TRIPOLI – Libya's interim leader on Tuesday gave forces loyal to deposed ruler Muammar Qadhafi a four-day deadline to surrender towns still under their control or risk a military showdown.
As the hunt for Qadhafi himself goes on, Libyan officials accused neighboring Algeria of an act of aggression for admitting his fleeing wife and three of his children.
Algeria's Foreign Ministry said Qadhafi's wife Safia, his daughter Aisha and his sons Hannibal and Mohammed had entered Algeria on Monday morning, along with their children.
That stirred a diplomatic row just as Libya's interim council works to consolidate its authority and capture places still loyal to Qadhafi, notably the coastal city of Sirte.
"By Saturday, if there are no peaceful indications for implementing this, we will decide this matter militarily. We do not wish to do so but we cannot wait longer," Mustafa Abdel Jalil, head of Libya's interim council, told a news conference.
Anti-Qadhafi forces have converged on Sirte from east and west, but have stopped short of an all-out assault in hopes of arranging a negotiated surrender of Qadhafi's birth-place.
"Zero hour is quickly approaching," military spokesman Colonel Ahmed Bani told a news conference in Benghazi.
"We're not negotiating with the (Gaddafi) regime. We're talking to the elders of the various affiliates and tribes," he said, adding that Qadhafi loyalists were thwarting the desire of most civilians to "join the free Libya liberated areas."
Qadhafi's whereabouts have been unknown since his foes seized his Tripoli compound on August 23, ending his 42-year rule after a six-month revolt backed by NATO and some Arab states.
QADHAFI "WENT TO SABHA"
Britain's Sky News, citing a young bodyguard of Qadhafi's son Khamis, said the leader had stayed in Tripoli until Friday when he left for the southern desert town of Sabha.
It quoted the captured 17-year-old as saying Qadhafi met Khamis, a feared military commander, at around 1:30 pm on Friday in a Tripoli compound that was under heavy rebel fire. Qadhafi had arrived by car and was soon joined by Aisha.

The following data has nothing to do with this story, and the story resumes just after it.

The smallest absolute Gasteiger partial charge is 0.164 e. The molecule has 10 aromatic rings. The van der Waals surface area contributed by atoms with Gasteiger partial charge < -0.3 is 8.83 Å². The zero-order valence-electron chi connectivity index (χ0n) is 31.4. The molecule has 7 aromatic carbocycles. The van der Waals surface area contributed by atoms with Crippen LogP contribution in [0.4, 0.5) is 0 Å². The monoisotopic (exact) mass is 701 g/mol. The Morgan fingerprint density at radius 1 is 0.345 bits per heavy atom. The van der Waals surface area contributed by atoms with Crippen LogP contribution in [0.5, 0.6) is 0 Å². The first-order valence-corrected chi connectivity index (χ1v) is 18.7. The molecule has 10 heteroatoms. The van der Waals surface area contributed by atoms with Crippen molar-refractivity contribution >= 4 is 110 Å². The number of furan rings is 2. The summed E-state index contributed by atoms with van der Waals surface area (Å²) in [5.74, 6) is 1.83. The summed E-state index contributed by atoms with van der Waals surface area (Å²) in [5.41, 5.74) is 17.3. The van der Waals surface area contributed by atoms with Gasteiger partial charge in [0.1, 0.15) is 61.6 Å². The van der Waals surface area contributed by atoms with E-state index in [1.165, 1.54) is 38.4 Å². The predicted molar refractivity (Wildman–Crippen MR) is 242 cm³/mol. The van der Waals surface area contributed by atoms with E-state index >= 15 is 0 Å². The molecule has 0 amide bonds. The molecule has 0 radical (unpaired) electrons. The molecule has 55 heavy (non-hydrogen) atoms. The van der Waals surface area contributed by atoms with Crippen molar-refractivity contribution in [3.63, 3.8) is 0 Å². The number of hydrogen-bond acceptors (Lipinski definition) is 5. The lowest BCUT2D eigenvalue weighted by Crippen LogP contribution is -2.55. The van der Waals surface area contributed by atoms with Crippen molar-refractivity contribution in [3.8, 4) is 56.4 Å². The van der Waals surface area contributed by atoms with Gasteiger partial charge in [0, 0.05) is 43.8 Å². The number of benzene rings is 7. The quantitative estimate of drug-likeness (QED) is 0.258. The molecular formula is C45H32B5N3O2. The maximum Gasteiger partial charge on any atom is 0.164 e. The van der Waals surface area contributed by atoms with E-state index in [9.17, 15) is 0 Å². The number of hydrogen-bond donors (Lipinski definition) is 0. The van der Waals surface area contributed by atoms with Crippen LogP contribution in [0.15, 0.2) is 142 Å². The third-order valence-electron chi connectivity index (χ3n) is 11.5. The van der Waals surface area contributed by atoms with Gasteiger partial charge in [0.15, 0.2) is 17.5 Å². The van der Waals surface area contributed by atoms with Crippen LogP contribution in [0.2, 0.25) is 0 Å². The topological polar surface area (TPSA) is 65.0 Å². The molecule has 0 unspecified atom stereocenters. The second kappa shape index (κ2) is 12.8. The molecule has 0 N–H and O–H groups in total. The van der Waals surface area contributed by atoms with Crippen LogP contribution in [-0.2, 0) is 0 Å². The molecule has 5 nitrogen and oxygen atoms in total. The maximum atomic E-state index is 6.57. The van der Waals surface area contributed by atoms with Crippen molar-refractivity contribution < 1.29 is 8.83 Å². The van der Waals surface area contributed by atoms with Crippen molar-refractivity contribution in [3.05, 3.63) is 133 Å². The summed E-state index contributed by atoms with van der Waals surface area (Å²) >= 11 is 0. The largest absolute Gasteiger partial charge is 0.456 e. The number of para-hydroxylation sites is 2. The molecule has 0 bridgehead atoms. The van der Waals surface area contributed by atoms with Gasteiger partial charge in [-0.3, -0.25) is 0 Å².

After a short meeting, they boarded four-wheel drive vehicles and left, the bodyguard told a Sky reporter, adding that his officer had told him: "They're going to Sabha."
Along with Sirte, Sabha is one of the main remaining bastions of pro-Qadhafi forces.
A NATO spokesman said reports of talks over Sirte were encouraging, but said the alliance, which has kept up a five-month bombing campaign, was targeting the city's approaches.
"Our main area of attention is a corridor…(leading up) to the eastern edge of Sirte," Colonel Roland Lavoie said.
Some anti-Qadhafi officers have reported that Khamis Qadhafi and former intelligence chief Abdullah al-Senussi were both killed in a clash on Saturday. This has not been confirmed and the NATO spokesman said he had no word on Khamis's fate.
More NTC forces were heading for Bani Walid, a Qadhafi tribal stronghold 150km southeast of Tripoli.
"Three units were sent from Misrata toward Bani Walid this morning…Our fighters are now 30 km from Bani Walid," said Mohammed Jamal, a fighter at a checkpoint on the road to the town. "Hopefully Bani Walid will also be liberated soon. Right now there are still many Qadhafi supporters there."
TENSE RELATIONS WITH ALGERIA
A spokesman for the National Transitional Council said it would seek to extradite Qadhafi's relatives from Algeria, which is alone among Libya's neighbors in not recognizing the NTC.